Q and A with Professor Florian Kerschbaum: privacy vs. tracking COVID-19

Tuesday, April 14, 2020

Some jurisdictions in Canada and around the world are using cell phone data to track the spread of COVID-19. How would this work? What are the privacy concerns around using personal data for this purpose?

photo of Professor Florian KerschbaumWe asked Florian Kerschbaum, a Professor in the Cheriton School of Computer Science and the Director of the Cybersecurity and Privacy Institute, to help us understand this complex issue.

How can cell phones be used to track the spread of COVID-19?

Cell phones provide location data. A cell phone is associated with a person; therefore, that person and cell phone can be located. This tracking can be on the phone (e.g., using GPS) or by the carrier (using the cell tower connection data).

In combination with health data of positively tested persons (and their mobile phone number), this allows analysis of the spread of the virus and potential violations of quarantine regulations.

What are the legal aspects of government asking cell phone companies to share client data?

What is important to understand is that as long as these data collections exist, legal protections are insufficient. A crisis, such as COVID-19, may very well convince a government to overturn its previous privacy legislation and use the data for unintended purposes.

This may also create a precedent for future actions and erode privacy over the long run. Most importantly, while democratic governments often support their citizen’s right to privacy, a crisis like COVID-19 may challenge this and they may become opponents of this right. If we desire a sustainable approach to privacy, we need to prevent data collection in the first place, which in turn will prevent the desire to share the data.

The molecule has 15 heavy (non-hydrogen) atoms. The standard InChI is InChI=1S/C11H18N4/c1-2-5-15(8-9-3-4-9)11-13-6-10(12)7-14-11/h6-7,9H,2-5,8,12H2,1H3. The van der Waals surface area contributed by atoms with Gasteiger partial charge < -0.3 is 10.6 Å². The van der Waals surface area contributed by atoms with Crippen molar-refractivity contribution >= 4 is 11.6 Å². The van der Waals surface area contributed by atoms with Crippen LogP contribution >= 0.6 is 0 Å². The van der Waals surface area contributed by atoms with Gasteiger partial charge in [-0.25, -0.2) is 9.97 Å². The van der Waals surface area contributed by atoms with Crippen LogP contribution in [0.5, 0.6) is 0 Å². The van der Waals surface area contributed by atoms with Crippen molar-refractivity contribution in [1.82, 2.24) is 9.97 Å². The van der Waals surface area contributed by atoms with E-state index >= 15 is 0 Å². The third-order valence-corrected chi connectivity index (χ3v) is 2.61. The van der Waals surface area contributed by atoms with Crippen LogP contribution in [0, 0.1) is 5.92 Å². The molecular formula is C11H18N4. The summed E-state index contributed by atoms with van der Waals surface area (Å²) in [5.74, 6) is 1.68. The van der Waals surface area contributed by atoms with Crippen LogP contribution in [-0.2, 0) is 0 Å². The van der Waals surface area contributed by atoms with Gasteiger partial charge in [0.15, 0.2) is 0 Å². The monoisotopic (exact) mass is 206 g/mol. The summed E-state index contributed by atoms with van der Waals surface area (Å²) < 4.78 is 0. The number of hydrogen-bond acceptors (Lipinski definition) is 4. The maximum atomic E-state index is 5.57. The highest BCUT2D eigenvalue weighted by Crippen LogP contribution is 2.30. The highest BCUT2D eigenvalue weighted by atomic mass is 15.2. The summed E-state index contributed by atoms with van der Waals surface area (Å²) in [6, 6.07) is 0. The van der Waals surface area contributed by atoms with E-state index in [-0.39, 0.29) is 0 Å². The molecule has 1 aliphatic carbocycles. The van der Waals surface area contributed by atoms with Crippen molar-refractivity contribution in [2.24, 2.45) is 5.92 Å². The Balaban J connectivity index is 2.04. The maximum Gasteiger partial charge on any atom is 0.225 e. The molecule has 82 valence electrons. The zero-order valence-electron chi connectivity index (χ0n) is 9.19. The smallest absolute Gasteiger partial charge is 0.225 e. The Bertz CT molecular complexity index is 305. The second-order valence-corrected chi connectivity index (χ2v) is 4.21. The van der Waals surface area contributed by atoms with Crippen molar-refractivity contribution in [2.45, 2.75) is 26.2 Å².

What is your main concern if this approach was to be taken? Or do you think it would be justified?

Location data allows many more inferences than just following a chain of infections. It allows inferences about personal preferences, many of which are protected by privacy legislation. While many people would agree to join the fight on COVID-19, they may be uncomfortable if certain personal secrets were revealed, for example, broader healthcare data.

Changing the importance of long-held values, such as privacy, in a crisis would create a dangerous precedent, eroding confidence in those values. It would significantly change the future debate. Technologies without user consent are much more invasive than technologies with user consent and should hence be only used only if no alternative exists.

What technology could balance privacy and the fight against COVID-19?

The simplest way of implementing data sharing is to exchange data or share it with a trusted third party. However, then the sharing parties lose all control over their data. There exist cryptographic protocols that allow third parties to perform an analysis of shared data without exchanging that data. These so-called secure computations require additional network and computational resources, but can preserve the privacy of all that except the result of the agreed-upon analysis. In this case, it would be the measured infection rate of COVID-19.


Learn more about Professor Kerschbaum and his research

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